At age 73, writer and melancholy master of the bon mot, Quentin Crisp (1908-1999), became an Englishman in New York. Rossiter's camera follows Crisp about the streets of Manhattan, where ... See full summary »
An elderly gentleman absconds from a nursing home by setting in motion events that veil his disappearance. He heads to the local pier, where an old companion awaits him, ready for their last great journey.
In addition to being a mainstay of the local lifeboat crew Norman has been the manager of the little pier theatre in his home seaside town for forty years ever since he was a youngster. In ... See full summary »
Roger Lloyd Pack,
Living in rural New South Wales, working-class single mother Rhia is struggling to evade debt collectors and raise three young daughters. The eldest, and hardened beyond her years, Lou ... See full summary »
Lily Bell Tindley,
With her life at a crossroads, 25 year old Sophie Conway returns home to the small town she always wanted to forget. Once home, she is faced with the friends and lovers she left behind, a tangled relationship with her Mother, and Harry Pleasant, an Alzheimer's Disease patient who, in an opposing way, shares Sophie's struggle to remember.
In the mid-1960s, Joan, not long married to comic actor John Le Mesurier, meets and is mutually attracted to comedian Tony Hancock, married to the long-suffering Freddie. Hancock's most ... See full summary »
Following the success of his television biography 'The Naked Civil Servant' Quentin Crisp is invited to America to lecture on How To Be Happy, and falls in love with New York's more permissive ambiance. Agent Connie Clausen enables him to be a 'resident alien', writing film reviews and dispensing words of wisdom. Curious about but impervious to trends, he describes AIDS as a "fad, nothing more", actually to divert heterosexual anger but he is misinterpreted and reviled by many gays. A return to popularity occurs when he helps Patrick Angus, a young, AIDS-afflicted artist attain fame for his paintings and his healthy cynicism is marketed by performance artist Penny Arcade, putting him back in the limelight. Poor health causes him to refuse a lecture tour of England but he gives a triumphant final audience at a gay club in Tampa. A postscript informs that he died at the age of 91. Written by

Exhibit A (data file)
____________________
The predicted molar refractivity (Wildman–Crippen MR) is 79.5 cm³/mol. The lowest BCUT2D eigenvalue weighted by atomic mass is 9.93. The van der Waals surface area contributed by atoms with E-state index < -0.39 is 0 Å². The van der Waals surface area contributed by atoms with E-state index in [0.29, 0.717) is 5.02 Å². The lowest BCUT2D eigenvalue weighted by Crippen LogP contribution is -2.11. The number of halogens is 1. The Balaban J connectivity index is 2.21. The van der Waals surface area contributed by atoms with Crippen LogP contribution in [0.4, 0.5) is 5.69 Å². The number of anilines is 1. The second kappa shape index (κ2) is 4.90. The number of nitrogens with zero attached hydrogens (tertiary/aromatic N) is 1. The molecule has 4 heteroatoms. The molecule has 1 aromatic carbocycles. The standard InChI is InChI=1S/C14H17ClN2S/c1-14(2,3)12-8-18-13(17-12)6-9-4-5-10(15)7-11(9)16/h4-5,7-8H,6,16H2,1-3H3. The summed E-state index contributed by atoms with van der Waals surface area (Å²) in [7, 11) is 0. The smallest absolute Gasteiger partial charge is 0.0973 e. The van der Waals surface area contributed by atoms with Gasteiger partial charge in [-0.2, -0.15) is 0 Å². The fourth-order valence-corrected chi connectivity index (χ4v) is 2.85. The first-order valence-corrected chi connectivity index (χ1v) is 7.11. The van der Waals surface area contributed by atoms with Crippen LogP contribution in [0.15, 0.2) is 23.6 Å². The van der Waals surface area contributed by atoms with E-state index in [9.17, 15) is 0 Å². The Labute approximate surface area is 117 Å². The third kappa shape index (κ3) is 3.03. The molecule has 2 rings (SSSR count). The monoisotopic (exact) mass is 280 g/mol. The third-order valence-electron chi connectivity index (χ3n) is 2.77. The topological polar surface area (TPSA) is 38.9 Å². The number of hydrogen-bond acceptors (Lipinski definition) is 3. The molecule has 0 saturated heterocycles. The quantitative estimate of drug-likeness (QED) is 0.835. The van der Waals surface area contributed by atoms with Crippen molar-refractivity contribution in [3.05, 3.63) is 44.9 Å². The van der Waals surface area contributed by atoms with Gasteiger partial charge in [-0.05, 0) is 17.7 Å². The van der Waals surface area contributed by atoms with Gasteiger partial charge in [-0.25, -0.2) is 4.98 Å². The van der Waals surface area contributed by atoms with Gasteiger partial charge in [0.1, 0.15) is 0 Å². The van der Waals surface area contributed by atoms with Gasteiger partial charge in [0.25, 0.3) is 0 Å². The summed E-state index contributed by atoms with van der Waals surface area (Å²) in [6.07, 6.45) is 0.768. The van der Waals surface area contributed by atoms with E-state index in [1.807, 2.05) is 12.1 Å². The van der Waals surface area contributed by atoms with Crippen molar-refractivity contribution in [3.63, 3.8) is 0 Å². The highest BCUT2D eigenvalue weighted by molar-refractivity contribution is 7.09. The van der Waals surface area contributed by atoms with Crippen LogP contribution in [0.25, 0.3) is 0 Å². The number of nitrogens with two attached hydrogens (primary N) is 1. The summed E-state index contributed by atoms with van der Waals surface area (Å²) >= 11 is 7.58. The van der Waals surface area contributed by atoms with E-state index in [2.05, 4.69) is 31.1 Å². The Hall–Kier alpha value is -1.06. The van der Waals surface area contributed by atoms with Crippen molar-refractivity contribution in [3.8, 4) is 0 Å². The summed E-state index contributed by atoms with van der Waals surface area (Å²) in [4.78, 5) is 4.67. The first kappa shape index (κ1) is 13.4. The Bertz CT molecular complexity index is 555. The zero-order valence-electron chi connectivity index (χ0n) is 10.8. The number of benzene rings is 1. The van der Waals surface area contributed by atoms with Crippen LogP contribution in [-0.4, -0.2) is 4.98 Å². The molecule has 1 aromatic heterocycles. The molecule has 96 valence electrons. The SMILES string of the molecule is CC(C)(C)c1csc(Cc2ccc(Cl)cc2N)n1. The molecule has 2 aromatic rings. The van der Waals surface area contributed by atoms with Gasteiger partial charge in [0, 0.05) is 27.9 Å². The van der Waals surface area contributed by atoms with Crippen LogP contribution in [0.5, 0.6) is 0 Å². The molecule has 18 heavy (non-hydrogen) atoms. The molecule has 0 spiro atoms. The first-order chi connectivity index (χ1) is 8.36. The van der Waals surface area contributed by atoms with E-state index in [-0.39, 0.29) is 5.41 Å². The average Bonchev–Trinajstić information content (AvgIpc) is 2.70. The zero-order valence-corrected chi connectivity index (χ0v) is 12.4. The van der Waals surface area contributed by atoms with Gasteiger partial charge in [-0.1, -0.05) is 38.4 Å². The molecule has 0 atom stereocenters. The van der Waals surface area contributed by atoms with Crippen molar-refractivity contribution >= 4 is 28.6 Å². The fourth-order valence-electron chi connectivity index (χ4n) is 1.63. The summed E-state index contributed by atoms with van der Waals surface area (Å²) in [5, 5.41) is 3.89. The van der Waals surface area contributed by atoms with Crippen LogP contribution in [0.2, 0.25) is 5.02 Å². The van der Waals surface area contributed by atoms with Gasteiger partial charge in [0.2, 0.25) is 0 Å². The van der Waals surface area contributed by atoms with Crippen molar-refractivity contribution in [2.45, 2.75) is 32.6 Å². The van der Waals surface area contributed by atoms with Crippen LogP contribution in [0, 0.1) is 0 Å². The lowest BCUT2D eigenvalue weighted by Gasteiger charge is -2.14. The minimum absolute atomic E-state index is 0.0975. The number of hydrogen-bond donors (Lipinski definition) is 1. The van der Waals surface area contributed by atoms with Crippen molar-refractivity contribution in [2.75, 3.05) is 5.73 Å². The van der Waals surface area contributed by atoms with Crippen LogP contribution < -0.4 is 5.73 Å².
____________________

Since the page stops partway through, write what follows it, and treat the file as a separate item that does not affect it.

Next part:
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A continuation concerning the latter part of his life in New York City during the 1980s and 1990s. See more »
Persistence is your greatest weapon. It is in the nature of barriers that they fall. Do not seek to become like your opponents. You have the burden and the great joy of being outsiders. Every day you live as a kind of triumph. This you should cling onto. You should make no effort to try and join society. Stay right where you are. Give your name and serial number and wait for society to form itself around you. Because it will most certainly will. Neither look forward where there is doubt nor ...
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This movie is worth seeing when it comes out on television. Everything about the film works, and I do mean everything! Brian Fillis certainly did his homework and scripted a show that holds one's interest, and will intrigue anyone who is unfamiliar with Quentin Crisp. Granted any made-for-television movie has limits of what can be written and shared, often dictated by time slots and network requirements, but this movie has surface and detail and informs. Brilliantly written and acted! John Hurt's performance is absolutely phenomenal and as otherworldly as Quentin Crisp was. Denis O'Hare's acting ability is fully on display throughout the film, providing a touching portrayal of someone who loved and cared for Quentin Crisp. Jonathan Tucker is a star and is spectacular in his role. Swoosie Kurtz and Cynthia Nixon provide colorful portrayals of two women in Quentin Crisp's New York life. Could not ask for a better cast. Definitely, see the film when it appears on television!
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